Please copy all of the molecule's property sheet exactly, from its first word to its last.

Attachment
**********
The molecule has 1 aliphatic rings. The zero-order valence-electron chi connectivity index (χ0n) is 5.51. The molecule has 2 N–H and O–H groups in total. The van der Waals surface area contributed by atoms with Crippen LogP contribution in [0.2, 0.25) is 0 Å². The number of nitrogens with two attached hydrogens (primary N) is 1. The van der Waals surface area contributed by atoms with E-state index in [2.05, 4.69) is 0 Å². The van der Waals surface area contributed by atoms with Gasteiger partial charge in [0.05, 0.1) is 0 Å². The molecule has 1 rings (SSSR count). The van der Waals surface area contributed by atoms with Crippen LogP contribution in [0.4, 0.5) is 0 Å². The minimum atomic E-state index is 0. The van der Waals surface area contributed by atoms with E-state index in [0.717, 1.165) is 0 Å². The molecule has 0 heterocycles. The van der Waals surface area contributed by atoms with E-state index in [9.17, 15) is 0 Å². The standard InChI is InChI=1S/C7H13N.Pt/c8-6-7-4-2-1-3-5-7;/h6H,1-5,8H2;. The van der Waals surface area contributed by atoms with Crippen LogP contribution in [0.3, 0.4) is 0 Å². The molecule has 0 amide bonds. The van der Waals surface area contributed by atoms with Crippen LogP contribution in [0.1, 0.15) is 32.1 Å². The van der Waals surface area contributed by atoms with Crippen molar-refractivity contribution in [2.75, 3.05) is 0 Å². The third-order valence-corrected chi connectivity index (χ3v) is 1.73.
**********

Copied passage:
The molecule has 1 aliphatic rings. The zero-order valence-electron chi connectivity index (χ0n) is 5.51. The molecule has 2 N–H and O–H groups in total. The van der Waals surface area contributed by atoms with Crippen LogP contribution in [0.2, 0.25) is 0 Å². The number of nitrogens with two attached hydrogens (primary N) is 1. The van der Waals surface area contributed by atoms with E-state index in [2.05, 4.69) is 0 Å². The van der Waals surface area contributed by atoms with Gasteiger partial charge in [0.05, 0.1) is 0 Å². The molecule has 1 rings (SSSR count). The van der Waals surface area contributed by atoms with Crippen LogP contribution in [0.4, 0.5) is 0 Å². The minimum atomic E-state index is 0. The van der Waals surface area contributed by atoms with E-state index in [0.717, 1.165) is 0 Å². The molecule has 0 heterocycles. The van der Waals surface area contributed by atoms with E-state index in [9.17, 15) is 0 Å². The standard InChI is InChI=1S/C7H13N.Pt/c8-6-7-4-2-1-3-5-7;/h6H,1-5,8H2;. The van der Waals surface area contributed by atoms with Crippen LogP contribution in [0.3, 0.4) is 0 Å². The molecule has 0 amide bonds. The van der Waals surface area contributed by atoms with Crippen LogP contribution in [0.1, 0.15) is 32.1 Å². The van der Waals surface area contributed by atoms with Crippen molar-refractivity contribution in [2.75, 3.05) is 0 Å². The third-order valence-corrected chi connectivity index (χ3v) is 1.73.